Saturday, February 25, 2012
Come and see me (even if you already have the book).
Little Professor is located at 2717 18th St. S. in Homewood.
Copies of Those Others will be available.
Thursday, August 4, 2011
Saturday, January 8, 2011
Click here for Kindle edition
Click here for print edition on Amazon.
To purchase directly from the author,through Paypal, click on the "Buy Now" button to the right. You can use this method to get a signed copy.
Here's the beginning of a scene where Michael first begins to read the articles from the Washington Post, alone in his room. Remember, this is 1965.
After dinner, he returned to his room, poured himself a glass, and pulled the Sunday newspaper from beneath the mattress where he had hidden it in fear that someone would see it. He began reading.
Those Others: A Report on Homosexuality
This series of articles would not have been written five years ago. Then, a frank and open discussion of homosexuality would have been impossible. It was a topic not to be mentioned in polite society or public print because it could be distasteful, embarrassing and disturbing.
“This is supposed to make me feel better about myself?” he questioned himself out loud.
In the first few paragraphs, homosexuality was compared to mental illness and venereal disease, and referred to as the problem of homosexuality, yet offered Michael some hope by admitting that myths and misconceptions cloud any discussion of the “problem,” and that it might be time to reappraise our laws and attitudes.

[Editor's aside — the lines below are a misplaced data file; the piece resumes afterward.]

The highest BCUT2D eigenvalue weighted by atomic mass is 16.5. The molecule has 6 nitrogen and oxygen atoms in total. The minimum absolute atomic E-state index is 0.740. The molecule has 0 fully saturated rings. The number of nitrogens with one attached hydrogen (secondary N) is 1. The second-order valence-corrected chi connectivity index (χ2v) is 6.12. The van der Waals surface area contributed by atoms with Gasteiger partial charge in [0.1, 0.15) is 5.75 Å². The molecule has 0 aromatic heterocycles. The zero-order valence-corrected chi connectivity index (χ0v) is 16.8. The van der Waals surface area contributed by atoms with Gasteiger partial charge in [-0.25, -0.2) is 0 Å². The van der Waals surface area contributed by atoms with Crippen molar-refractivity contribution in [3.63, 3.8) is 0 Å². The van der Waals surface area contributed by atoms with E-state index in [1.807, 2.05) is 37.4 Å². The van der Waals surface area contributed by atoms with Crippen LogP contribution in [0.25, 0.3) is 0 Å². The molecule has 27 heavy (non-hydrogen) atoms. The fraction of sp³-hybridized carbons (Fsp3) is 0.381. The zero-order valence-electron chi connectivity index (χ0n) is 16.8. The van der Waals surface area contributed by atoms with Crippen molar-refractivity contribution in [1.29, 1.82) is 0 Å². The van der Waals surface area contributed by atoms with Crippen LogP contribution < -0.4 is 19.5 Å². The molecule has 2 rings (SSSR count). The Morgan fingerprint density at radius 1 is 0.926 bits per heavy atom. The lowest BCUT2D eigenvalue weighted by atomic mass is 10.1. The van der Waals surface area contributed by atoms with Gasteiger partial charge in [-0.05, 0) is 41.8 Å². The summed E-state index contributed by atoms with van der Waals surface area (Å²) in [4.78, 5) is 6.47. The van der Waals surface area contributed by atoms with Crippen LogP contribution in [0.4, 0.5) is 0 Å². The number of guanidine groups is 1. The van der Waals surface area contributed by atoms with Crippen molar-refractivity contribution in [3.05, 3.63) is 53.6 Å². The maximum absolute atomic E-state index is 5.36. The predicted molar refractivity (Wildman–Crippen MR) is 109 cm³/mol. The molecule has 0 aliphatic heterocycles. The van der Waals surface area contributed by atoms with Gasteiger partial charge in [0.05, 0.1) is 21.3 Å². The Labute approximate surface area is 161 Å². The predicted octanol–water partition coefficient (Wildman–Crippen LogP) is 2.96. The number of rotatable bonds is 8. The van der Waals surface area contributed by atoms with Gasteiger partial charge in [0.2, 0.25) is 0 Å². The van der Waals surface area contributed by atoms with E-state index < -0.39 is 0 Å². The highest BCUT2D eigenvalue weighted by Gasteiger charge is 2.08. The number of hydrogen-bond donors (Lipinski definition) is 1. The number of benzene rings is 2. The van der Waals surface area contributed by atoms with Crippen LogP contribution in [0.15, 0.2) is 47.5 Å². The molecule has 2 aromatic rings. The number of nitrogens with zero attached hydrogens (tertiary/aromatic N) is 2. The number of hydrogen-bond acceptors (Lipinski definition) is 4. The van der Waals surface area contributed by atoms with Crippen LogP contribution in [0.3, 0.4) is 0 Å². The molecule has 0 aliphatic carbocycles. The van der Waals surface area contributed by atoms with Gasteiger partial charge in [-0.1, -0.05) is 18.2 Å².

He read that some homosexuals lead double lives and marry and have children, and thought of the senator from out west who had given him the paper he was holding. He continued reading.
One isolated homosexual experience doesn’t make a “homosexual” just as one drink doesn’t make an alcoholic.
He looked at the glass of scotch in his hand and asked himself “what about two isolated experiences? Or two drinks?”
He poured another glass.
Friday, November 5, 2010
Gay Debut Fiction
There is stiff competition among the 16 current submissions, and more are to come.
Awards will be announced in 2011.
Thursday, October 7, 2010
Wednesday, August 11, 2010
The writing is sensitive. Michael does not “come out,” as we would know the term today. Instead, by realizing his sexuality, finding someone to build a life with, and later becoming aware of and a part of the struggle for civil rights—the National Voting Rights Act of 1965 is an underlying theme—he comes to accept himself and realizes he should have the same rights as everyone else.
Openshaw writes in a particularly beautiful passage: “He was totally immersed in the rapturous moments that led, for the first time, to a feeling of ease with his developing sexuality. Lying in bed, exhausted and naked, when he should have felt most vulnerable, he felt completely accepted and at peace.”
The review also notes the historical aspect of the book.
The historical aspect of the novel coincides with a groundbreaking—however dated by today’s standards—1965 series of articles that appeared in the Washington Post by Jean M. White. They open by saying that bringing up the topic of homosexuality in “polite society or public print” in 1965 would not have been possible in 1960.
Read the entire review here.